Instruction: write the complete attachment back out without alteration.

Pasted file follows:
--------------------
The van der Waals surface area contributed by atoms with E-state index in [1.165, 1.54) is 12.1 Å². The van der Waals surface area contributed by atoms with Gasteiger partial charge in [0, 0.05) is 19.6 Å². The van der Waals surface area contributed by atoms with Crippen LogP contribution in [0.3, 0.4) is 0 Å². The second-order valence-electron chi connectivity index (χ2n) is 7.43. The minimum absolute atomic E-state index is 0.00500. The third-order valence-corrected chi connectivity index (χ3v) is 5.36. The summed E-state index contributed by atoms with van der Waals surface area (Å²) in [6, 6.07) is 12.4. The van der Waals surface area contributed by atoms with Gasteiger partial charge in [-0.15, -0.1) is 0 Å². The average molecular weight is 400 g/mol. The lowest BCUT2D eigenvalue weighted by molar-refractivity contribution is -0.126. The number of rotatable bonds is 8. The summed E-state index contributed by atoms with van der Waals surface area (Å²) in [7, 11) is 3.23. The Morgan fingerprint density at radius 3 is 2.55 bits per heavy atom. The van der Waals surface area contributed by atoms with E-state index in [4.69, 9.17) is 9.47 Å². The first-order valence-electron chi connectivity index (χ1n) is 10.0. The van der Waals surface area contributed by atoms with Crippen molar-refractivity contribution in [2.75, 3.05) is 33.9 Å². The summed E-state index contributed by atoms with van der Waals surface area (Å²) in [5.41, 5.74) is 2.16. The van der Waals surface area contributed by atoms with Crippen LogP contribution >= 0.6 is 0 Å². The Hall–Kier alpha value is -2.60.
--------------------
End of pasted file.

The van der Waals surface area contributed by atoms with E-state index in [1.165, 1.54) is 12.1 Å². The van der Waals surface area contributed by atoms with Gasteiger partial charge in [0, 0.05) is 19.6 Å². The van der Waals surface area contributed by atoms with Crippen LogP contribution in [0.3, 0.4) is 0 Å². The second-order valence-electron chi connectivity index (χ2n) is 7.43. The minimum absolute atomic E-state index is 0.00500. The third-order valence-corrected chi connectivity index (χ3v) is 5.36. The summed E-state index contributed by atoms with van der Waals surface area (Å²) in [6, 6.07) is 12.4. The van der Waals surface area contributed by atoms with Gasteiger partial charge in [-0.15, -0.1) is 0 Å². The average molecular weight is 400 g/mol. The lowest BCUT2D eigenvalue weighted by molar-refractivity contribution is -0.126. The number of rotatable bonds is 8. The summed E-state index contributed by atoms with van der Waals surface area (Å²) in [7, 11) is 3.23. The Morgan fingerprint density at radius 3 is 2.55 bits per heavy atom. The van der Waals surface area contributed by atoms with E-state index in [4.69, 9.17) is 9.47 Å². The first-order valence-electron chi connectivity index (χ1n) is 10.0. The van der Waals surface area contributed by atoms with Crippen molar-refractivity contribution in [2.75, 3.05) is 33.9 Å². The summed E-state index contributed by atoms with van der Waals surface area (Å²) in [5.41, 5.74) is 2.16. The van der Waals surface area contributed by atoms with Crippen LogP contribution >= 0.6 is 0 Å². The Hall–Kier alpha value is -2.60.